Ms. Reetz remained at Byram until March 2014, when she took leave due to persistent pain resulting from fibromyalgia and spondyloarthropathy.[4] (AR at 1450.) Ms. Reetz submitted a claim for benefits under the Plan on March 10, 2014, and Hartford paid short-term disability (“STD”) benefits from March 7, 2014 to June 5, 2014. (Id. at 1450, 1452.) It is unclear from Hartford's communication what the basis was for these STD benefits. (See Id. at 1452-53.) However, Ms. Reetz was being treated by Dr. Sue Romanick for persistent pain in her lower back, hips, and joints. (See, e.g., id. at 1495.) Dr. Grace Chapman further recognized that Ms. Reetz's health issues were contributing to severe depression and anxiety. (Id. at 1487.)

         In June 2014, Hartford began investigating Ms. Reetz's claim for LTD benefits. (Id. at 1392-1406.) By this point, Ms. Reetz had also undergone knee surgery in the spring of 2014 and fell on that knee during recovery in late May, aggravating the injury. (Id. at 1364-65; 1360 (noting “new re-aggravation” with the right knee).) Dr. Cherylann Brown, Ms. Reetz's therapist, further diagnosed her with major depressive disorder. (Id. // at 1385.) Additionally, Ms. Reetz's back pain persisted. Dr. Carolyn Marquadt, Ms. Reetz's primary treating physician, commented that Ms. Reetz “has trouble with sitting or standing” and that her back pain has “more recently . . . been flared up.” (Id. at 1061.) Hartford approved LTD benefits on June 23, 2014 (id. at 457), and paid LTD benefits to Ms. Reetz through April 2016 “because [she was] unable to perform the duties of [her] [o]ccupation due to symptoms and impairments resulting from symptoms for [her] back and fibromyalgia" (id. at 338).

         B. Ms. Reetz's Medical Condition from June 2014 to May 2016

         During the time she received LTD benefits, Ms. Reetz continued to seek treatment for her fibromyalgia and spondyloarthropathy. The court reviews Ms. Reetz's medical history for the years 2014, 2015, and the first half of 2016 leading up to termination.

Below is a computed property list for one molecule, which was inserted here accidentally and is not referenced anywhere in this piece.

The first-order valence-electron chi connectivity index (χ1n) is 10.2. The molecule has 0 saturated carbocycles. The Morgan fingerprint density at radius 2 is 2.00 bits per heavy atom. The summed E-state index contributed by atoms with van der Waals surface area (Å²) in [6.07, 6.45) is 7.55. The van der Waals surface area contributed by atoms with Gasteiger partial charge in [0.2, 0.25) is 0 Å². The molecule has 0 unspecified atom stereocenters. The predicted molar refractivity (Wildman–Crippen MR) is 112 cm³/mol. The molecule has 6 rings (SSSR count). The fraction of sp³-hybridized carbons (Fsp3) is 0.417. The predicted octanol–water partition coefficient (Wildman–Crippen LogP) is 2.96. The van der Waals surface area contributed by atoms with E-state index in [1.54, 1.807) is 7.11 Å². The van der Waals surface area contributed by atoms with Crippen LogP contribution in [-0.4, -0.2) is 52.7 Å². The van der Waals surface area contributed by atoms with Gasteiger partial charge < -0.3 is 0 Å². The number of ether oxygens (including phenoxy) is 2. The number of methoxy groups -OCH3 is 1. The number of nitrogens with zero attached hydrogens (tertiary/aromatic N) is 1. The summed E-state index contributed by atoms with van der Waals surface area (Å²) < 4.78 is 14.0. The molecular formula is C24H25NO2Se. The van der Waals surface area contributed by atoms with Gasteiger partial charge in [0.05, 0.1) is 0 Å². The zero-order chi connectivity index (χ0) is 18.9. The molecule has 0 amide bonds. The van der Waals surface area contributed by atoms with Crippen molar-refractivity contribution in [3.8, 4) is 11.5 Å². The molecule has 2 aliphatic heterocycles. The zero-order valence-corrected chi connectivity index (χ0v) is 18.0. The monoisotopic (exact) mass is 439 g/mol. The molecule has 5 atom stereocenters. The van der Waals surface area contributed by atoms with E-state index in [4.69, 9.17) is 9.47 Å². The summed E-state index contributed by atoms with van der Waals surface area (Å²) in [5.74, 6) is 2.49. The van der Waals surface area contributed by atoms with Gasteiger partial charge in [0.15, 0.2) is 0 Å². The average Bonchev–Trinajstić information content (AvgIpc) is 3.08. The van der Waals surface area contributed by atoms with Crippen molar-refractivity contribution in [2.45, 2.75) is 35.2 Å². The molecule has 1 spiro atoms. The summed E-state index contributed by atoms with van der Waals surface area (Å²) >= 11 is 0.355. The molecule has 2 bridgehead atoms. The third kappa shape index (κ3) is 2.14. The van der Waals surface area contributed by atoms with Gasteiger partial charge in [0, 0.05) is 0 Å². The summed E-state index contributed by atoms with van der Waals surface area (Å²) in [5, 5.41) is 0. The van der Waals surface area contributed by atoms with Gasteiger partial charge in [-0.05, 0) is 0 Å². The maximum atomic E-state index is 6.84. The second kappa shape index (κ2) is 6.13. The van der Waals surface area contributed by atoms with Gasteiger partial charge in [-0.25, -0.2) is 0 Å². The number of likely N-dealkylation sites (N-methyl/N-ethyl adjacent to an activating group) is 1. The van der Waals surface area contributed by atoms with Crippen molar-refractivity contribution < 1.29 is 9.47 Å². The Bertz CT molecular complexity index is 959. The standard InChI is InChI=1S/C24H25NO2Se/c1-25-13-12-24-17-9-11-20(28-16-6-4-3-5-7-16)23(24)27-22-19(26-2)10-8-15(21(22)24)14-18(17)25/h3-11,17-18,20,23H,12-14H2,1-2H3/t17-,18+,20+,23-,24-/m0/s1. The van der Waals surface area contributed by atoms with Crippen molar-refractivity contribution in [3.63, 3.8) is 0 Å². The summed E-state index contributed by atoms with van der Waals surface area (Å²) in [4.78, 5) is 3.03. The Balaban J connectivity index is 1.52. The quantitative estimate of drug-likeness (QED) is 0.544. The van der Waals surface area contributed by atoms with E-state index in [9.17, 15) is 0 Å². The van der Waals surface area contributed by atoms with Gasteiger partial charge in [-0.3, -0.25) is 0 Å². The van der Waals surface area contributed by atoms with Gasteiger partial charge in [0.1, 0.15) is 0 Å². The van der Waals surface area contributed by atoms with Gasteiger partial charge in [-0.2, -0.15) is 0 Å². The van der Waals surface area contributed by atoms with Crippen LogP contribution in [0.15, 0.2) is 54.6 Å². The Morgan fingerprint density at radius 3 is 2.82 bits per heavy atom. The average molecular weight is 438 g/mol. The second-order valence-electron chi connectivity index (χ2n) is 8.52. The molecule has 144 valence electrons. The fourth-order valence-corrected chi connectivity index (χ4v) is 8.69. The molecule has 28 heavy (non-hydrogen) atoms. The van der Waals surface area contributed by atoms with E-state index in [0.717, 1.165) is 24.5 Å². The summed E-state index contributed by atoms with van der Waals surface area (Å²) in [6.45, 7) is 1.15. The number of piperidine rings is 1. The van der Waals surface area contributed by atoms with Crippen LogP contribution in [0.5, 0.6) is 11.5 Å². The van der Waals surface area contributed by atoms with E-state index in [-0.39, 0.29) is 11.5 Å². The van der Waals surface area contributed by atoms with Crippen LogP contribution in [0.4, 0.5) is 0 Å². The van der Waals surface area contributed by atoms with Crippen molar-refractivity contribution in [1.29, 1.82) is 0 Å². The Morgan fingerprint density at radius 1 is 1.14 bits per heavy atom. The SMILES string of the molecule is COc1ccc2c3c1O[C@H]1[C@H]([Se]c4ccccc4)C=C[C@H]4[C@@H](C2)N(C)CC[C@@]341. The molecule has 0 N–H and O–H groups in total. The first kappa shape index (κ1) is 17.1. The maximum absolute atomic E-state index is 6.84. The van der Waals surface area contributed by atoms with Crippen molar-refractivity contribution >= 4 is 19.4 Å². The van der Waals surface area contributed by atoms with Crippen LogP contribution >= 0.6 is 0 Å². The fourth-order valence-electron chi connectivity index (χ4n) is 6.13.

1. Ms. Reetz's Medical Condition in 2014 and 2015

         On December 8, 2014, Dr. Romanick observed that Ms. Reetz had “alot [sic] of back and SI[5] joint pains, upper back pain . . . and left shoulder pains.”[6] (Id. at 1052.) Dr. Romanick again noted on March 8, 2015, that Ms. Reetz's “fibromyalgia is flaring and associated with debilitating pains and inability to sleep.” (Id. at 1050.) In May 2015, Ms. Reetz self-reported that her low back pain was worse; sitting aggravated the pain, whereas laying down relieved the pain. (Id. at 1066.)

         Over the summer of 2015, Ms. Reetz received L5-S1 facet injections-injections of medicine into the small joints of the lower back for pain relief. (See Id. at 1017.) Dr. Marquadt reports that these injections reduced Ms. Reetz's pain “by about 50%, ” but that by July 2015, “the symptoms [were] slowly coming back.” (Id. at 1017-18.) At that point, Ms. Reetz “still [could not] sit for long periods of time.” (Id. at 1018.) By August 2015, Dr. Marquadt reports that Ms. Reetz's “back has been worse, ” that her “pain is 9 out of 10, ” and that she “has trouble with sitting, standing, or walking for long periods of time.” (Id. at 1022.) Because Ms. Reetz's “pain is more severe, ” Dr. Marquadt administered a Toradol injection to “help with some of her discomfort.” (Id. at 1022-23.)

         Dr. Marquadt referred Ms. Reetz to Dr. Jennifer Lee at the Swedish Pain Center, and Dr. Lee evaluated Ms. Reetz on November 20, 2015. (Id. at 966-72.) Dr. Lee wrote that Ms. Reetz's pain “has been steady in severity” and is “aggravated by prolonged standing, sitting or laying on her back.” (Id. at 966.) Dr. Lee recommended “bilat L3, L4, L5 medical branch blocks, ” a procedure where an anesthetic is injected near small medial nerves that are connected to the facet joints to determine whether the facet joint is the source of the pain. (Id. at 972.) Dr. Marquadt reviewed this recommendation when she saw Ms. Reetz for a follow-up on December 3, 2015. (See Id. at 955.) Dr. Marquadt, through her physical examination, noted that Ms. Reetz has “a lot of pain through the suboccupital ridge” with “[t]ension through the neck, upper trapezius, levator scapulae, and rhomboids.” (Id.) Dr. Marquadt again indicated that her impression was “1. Lumbar facet arthropathy. 2. Spondyloarthropathy. 3. Cervicogenic and muscle tension headaches. 4. Fibromyalgia.” (Id.)